The following are some highlights from Knight’s work with other authors:
The Wonderful World of Aunt Tuddy by Jeremy Gury, 1958, Random House, New York
Beginning with Mrs. McBee by Cecil Maiden, 1960, Vanguard, New York
Jeremiah Octopus by Margaret Stone Zilboorg, 1962, Golden Press, New York
The Night Before Christmas by Clement Clarke Moore, 1963, Harper & Row, New York
Captain Boldheart and the Magic Fishbone by Charles Dickens, 1964, Macmillan, New York
When I Have a Little Girl by Charlotte Zolotow, 1965, Harper & Row
Sunday Morning by Judith Viorst, 1968, Harper & Row
The Book of Wishes and Wishmaking by Duncan Emrich, 1971, American Heritage
Matt's Mitt by Marilyn Sachs, 1975, Doubleday, Garden City, New York
That Makes Me Mad! by Steven Kroll, 1976, Pantheon, New York
Algonquin Cat by Val Schaffner, 1980, Delacorte Press, New York
The Mrs. Piggle-Wiggle Treasury by Betty Bard MacDonald, 1985, HarperCollins, New York
Beauty and the Beast by Jeanne-Marie Leprince de Beaumont, 1990, Simon & Schuster
Books written and illustrated by Knight include:
Hilary Knight’s ABC, 1961, Golden Press, New York
Hilary Knight’s Mother Goose, 1962, Golden Press
Angels and Berries and Candy Canes, 1963, Harper & Row, New York
Christmas in a Nutshell Library, 1963, Harper & Row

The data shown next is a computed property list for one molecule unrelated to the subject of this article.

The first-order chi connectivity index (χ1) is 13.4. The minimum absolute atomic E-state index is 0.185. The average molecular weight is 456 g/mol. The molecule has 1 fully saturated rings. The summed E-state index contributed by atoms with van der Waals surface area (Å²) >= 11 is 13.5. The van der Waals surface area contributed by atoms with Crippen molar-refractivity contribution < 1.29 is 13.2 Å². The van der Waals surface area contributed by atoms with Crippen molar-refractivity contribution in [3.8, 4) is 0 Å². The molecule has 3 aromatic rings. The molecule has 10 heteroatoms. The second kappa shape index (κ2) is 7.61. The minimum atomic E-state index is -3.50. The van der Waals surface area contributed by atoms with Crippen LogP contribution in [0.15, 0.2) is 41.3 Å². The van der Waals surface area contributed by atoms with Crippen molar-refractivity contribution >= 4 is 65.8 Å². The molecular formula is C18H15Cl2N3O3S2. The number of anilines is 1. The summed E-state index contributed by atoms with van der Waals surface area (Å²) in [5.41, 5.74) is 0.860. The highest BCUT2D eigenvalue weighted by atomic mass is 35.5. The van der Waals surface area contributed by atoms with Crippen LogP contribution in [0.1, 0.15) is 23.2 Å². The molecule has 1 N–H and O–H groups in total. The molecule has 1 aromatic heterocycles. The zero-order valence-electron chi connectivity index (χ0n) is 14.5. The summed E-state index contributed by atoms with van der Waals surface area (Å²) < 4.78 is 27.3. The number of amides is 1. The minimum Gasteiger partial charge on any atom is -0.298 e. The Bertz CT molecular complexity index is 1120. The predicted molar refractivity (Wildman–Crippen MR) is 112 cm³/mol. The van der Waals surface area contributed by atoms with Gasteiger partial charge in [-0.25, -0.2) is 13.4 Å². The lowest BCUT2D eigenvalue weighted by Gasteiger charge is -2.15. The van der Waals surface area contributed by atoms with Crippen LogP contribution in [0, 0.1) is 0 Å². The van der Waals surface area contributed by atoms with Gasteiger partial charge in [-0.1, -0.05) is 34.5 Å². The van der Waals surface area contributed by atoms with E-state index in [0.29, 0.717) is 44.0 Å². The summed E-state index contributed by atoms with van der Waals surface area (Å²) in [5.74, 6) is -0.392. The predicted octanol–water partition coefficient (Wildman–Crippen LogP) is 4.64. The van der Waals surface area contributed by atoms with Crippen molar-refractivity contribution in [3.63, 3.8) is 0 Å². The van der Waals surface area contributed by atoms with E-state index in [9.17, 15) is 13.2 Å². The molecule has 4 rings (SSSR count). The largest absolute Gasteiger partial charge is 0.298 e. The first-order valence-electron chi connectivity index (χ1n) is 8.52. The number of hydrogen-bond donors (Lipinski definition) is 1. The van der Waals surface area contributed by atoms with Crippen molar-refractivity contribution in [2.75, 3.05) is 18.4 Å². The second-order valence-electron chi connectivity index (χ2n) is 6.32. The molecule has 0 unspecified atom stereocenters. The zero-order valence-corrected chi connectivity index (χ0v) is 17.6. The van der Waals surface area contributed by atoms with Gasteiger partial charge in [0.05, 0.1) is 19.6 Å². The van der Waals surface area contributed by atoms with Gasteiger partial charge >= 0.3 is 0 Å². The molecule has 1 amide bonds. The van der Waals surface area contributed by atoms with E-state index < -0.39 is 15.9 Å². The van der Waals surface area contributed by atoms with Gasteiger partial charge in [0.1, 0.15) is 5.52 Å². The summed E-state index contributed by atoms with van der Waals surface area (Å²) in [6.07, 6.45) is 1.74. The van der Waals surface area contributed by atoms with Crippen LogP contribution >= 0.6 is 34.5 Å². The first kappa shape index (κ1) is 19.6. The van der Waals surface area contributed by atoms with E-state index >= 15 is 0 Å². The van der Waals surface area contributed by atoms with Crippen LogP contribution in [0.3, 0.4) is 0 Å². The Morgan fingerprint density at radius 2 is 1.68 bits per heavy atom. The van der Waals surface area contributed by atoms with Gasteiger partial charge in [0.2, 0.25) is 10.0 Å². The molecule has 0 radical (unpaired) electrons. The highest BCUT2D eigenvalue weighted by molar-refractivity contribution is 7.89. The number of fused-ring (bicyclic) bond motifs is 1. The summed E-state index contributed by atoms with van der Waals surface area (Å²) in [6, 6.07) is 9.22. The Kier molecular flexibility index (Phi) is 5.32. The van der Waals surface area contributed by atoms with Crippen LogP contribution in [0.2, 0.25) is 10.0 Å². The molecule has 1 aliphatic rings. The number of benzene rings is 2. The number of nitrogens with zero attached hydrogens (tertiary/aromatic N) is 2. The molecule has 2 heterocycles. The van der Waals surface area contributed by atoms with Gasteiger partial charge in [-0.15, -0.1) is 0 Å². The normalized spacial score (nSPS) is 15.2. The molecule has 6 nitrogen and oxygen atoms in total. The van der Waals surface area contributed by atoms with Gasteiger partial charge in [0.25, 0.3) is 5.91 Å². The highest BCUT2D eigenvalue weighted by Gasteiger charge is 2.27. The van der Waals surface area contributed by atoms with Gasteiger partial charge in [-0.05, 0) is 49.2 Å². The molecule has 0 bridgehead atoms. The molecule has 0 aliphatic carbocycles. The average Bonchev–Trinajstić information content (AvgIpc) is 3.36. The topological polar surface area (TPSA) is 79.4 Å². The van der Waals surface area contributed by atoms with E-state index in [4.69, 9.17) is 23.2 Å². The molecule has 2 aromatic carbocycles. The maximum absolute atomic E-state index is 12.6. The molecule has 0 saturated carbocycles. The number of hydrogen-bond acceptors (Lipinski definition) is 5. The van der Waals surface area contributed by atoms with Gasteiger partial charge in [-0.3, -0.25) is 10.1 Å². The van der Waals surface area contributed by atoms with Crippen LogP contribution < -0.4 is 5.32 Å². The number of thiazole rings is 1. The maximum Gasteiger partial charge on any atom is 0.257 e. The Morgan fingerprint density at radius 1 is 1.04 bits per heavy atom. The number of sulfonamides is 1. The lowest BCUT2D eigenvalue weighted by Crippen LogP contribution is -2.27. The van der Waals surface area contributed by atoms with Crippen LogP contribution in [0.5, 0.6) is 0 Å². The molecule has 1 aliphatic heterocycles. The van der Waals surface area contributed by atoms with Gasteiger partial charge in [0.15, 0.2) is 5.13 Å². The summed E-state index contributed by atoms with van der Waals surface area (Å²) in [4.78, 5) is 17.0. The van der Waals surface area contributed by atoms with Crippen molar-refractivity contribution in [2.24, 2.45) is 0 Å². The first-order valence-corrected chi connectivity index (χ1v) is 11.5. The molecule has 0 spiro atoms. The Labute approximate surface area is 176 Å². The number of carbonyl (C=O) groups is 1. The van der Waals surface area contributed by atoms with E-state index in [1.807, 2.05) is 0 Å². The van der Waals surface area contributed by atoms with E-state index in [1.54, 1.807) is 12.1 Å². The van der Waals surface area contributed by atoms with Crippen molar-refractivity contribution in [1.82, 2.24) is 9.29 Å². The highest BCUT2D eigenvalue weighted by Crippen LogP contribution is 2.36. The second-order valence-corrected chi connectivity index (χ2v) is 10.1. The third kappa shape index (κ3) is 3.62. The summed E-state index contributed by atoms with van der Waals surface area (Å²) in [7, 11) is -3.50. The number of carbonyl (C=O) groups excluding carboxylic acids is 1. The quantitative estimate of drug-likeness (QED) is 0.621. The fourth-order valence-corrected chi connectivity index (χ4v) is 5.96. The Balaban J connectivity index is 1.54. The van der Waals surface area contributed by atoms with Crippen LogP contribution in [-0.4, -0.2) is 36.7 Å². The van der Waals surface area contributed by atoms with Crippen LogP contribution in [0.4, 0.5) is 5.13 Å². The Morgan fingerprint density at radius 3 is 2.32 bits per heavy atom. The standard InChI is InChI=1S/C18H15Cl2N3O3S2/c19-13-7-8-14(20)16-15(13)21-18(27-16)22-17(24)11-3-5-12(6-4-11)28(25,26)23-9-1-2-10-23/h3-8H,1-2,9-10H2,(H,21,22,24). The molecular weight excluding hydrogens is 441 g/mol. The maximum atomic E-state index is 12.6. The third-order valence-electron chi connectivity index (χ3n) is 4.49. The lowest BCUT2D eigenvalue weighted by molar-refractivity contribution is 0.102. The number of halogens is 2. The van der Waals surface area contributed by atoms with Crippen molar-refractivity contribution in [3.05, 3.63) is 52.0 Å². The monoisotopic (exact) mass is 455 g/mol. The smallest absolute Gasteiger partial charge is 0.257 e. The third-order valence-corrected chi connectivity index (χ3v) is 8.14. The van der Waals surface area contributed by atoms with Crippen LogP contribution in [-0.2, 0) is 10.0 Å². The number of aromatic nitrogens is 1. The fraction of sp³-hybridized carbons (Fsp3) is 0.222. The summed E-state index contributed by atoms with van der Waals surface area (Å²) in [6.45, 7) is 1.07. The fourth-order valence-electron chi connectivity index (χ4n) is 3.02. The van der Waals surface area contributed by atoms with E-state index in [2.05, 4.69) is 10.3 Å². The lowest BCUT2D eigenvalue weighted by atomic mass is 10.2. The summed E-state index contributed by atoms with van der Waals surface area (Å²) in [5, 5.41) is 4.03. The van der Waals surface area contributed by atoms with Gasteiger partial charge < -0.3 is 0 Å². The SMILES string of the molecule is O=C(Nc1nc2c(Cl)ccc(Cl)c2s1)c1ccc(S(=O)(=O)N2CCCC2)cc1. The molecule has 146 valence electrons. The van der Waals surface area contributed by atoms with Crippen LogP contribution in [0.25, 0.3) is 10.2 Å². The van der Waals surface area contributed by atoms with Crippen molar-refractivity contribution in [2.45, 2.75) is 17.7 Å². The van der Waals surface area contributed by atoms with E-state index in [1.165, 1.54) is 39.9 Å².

A Christmas Stocking Story, 1963, Harper & Row
A Firefly in a Tree: A Carol for Mice, 1963, Harper & Row
Where’s Wallace?, 1964, Harper & Row
Sylvia, the Sloth: A Round-About Story, 1969, Harper & Row
The Circus is Coming: A Picture Parade, 1978, Golden Press
Hilary Knight’s Cinderella, 1978, Random House, New York
Hilary Knight’s The Twelve Days of Christmas, 1981, Macmillan, New York
Hilary Knigh’t's The Owl and the Pussycat, 1983, Simon & Schuster, New York
The 365 Days of Eloise: My Book of Holidays, 2015, Simon & Schuster
At ninety-five years old, Knight is currently working on an illustrated memoir, Hilary Knight: Drawn From Life, which documents his remarkable life and career—growing up with artistic parents, creating a successful career creating artwork for magazines and advertising, drawing Eloise, illustrating and writing numerous books, and living in semi-retirement. He noted, “When we were trying to come up with a title, I’d originally called it A Family Tree, thinking of all the things in my life connecting, but that didn’t really work. So I came up with the brilliant idea, Drawn From Life, and I checked the title on Amazon. The first thing that popped up was Ernest Shepard’s autobiography—and I was delighted! He was a tremendous influence on my own work, and on Eloise. So that became my title, too—with a great big bow to Ernest.”
Illustrations by Hilary Knight
Dickens, Charles. Captain Boldheart and the Magic Fishbone. New York: Macmillan, 1964.
Knight, Hilary. The 365 Days of Eloise: My Book of Holidays. New York: Simon & Schuster, 2015.
Knight, Hilary. The Circus is Coming: A Picture Parade. New York: Golden Press, 1978.
Knight, Hilary. Hilary Knight’s The Owl and the PussyCat. New York: Simon & Schuster, 1983.
Knight, Hilary. Sylvia, the Sloth: A Round-About Story. New York: Harper & Row, 1969.
Leprince de Beaumont, Jeanne-Marie. Beauty and the Beast. New York: Simon & Schuster, 1990.
Maiden, Cecil and Hilary Knight. Beginning with Mrs. Mcbee. New York: Vanguard Press, 1960.
Thompson, Kay and Hilary Knight. Eloise in Paris. New York: Simon & Schuster, 1957.
Viorst, Judith. Sunday Morning. New York: Harper & Row, 1968.